It's incredible how, sometimes, music can send a little tendril right into your brain and set off an emotional response. One the way home from Toronto (yes, sitting next to the rotting gym-towel guy) I was listening to David Gilmour's self-titled solo album: organic, rounded, sad, and full of memories of my own childhood. And even the most mundane things I saw outside the bus window were full of new meaning.

I thought "wow, once I stop being so sad, I'll be able to parlay these feelings into something meaningful!" Then I realized that this musical-emotional state is similar to a dream-state, which likewise seems meaningful at the time but later proves to be a weird fool-yourself illusion, so I started listening to The Pipettes instead.

The original sources for "Bethsheba" were recorded shortly after September 11th, when I made it my mission to learn about -- and then solve -- the conflicts in the Middle East. When I realized that I couldn't even BEGIN to think of how to even BEGIN to help, I recorded "Bethsheba." Edit 4 is shortened, re-sequenced, overdubbed, and has the little poem at the end, which was actually about the London Blitz.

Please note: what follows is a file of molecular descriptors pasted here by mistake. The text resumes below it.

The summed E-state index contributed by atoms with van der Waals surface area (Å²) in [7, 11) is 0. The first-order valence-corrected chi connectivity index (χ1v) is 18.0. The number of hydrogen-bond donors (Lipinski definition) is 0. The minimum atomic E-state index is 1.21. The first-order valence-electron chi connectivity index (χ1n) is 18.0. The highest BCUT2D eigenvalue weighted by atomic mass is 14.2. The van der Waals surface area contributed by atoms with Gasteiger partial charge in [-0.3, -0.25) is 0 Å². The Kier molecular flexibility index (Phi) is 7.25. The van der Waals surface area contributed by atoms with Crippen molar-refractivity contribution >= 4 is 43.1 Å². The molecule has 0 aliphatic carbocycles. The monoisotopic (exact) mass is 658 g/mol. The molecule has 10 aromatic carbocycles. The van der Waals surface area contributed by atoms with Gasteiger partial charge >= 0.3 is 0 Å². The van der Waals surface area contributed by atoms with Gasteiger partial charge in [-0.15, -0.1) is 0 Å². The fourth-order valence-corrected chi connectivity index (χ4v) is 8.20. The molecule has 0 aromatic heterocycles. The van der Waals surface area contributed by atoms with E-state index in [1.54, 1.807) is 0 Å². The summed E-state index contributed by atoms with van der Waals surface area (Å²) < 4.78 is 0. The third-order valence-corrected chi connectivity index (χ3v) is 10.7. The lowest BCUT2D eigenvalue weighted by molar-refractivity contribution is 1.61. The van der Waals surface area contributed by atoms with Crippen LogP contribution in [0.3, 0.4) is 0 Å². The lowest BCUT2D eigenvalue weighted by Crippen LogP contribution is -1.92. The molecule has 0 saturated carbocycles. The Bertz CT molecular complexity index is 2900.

And for trivia's sake: the Helicopter is sampled from "Kippur," which I think is the most significant "war movie" I've ever seen. Ten unsensational minutes of a medical rescue team trying to pull a wounded man out of the mud. Tragic.

VanillaJ said...

Here is where I converge with e and Thomas Hobbes. I would like to remind you also that in order to live in society, we have to abide by some rules, and ripping off a waitress is one of those things that is pretty low. I would add further that beyond rules, basic consideration for others should be observed as well. This is the price - or "social contract", or civility or whatever you want to call it - for enjoying the benefits of living in an organized society. I'll be damned to be grateful when people don't act like complete dicks. It's their obligation, dammit!

Muffy St. Bernard said...

Yes, I think it's a question of degree. I don't know whether or not we should be grateful when somebody does something decent, but rather I'm wondering if we should be angry -- as opposed to just accepting -- when somebody does something foul, especially when it doesn't directly affect us personally.

Ripping off the waitress was more extreme example maybe. I'm thinking more of -- say -- the person who almost drives into you while using their cel phone, something that frequently happens to me. I get FURIOUS every time this happens, but -- since I believe this sort of selfish, clueless behaviour is natural -- shouldn't I just shrug?

I guess the physiological response (adrenaline) complicates this.